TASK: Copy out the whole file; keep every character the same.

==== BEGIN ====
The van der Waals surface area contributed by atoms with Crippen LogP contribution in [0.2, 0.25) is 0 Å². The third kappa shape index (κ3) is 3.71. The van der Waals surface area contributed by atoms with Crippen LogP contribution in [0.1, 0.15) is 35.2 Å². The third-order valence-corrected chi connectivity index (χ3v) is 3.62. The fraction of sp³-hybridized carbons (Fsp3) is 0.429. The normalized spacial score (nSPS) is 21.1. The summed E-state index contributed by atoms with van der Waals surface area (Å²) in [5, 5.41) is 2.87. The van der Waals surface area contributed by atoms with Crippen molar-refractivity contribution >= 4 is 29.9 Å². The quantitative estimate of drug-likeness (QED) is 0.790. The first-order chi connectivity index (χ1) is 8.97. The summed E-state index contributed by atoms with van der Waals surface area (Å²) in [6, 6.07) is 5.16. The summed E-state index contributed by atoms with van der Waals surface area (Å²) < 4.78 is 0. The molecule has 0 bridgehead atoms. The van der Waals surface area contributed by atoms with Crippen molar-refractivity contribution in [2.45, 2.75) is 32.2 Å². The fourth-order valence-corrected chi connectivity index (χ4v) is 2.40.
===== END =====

The van der Waals surface area contributed by atoms with Crippen LogP contribution in [0.2, 0.25) is 0 Å². The third kappa shape index (κ3) is 3.71. The van der Waals surface area contributed by atoms with Crippen LogP contribution in [0.1, 0.15) is 35.2 Å². The third-order valence-corrected chi connectivity index (χ3v) is 3.62. The fraction of sp³-hybridized carbons (Fsp3) is 0.429. The normalized spacial score (nSPS) is 21.1. The summed E-state index contributed by atoms with van der Waals surface area (Å²) in [5, 5.41) is 2.87. The van der Waals surface area contributed by atoms with Crippen molar-refractivity contribution >= 4 is 29.9 Å². The quantitative estimate of drug-likeness (QED) is 0.790. The first-order chi connectivity index (χ1) is 8.97. The summed E-state index contributed by atoms with van der Waals surface area (Å²) in [6, 6.07) is 5.16. The summed E-state index contributed by atoms with van der Waals surface area (Å²) < 4.78 is 0. The molecule has 0 bridgehead atoms. The van der Waals surface area contributed by atoms with Crippen molar-refractivity contribution in [2.45, 2.75) is 32.2 Å². The fourth-order valence-corrected chi connectivity index (χ4v) is 2.40.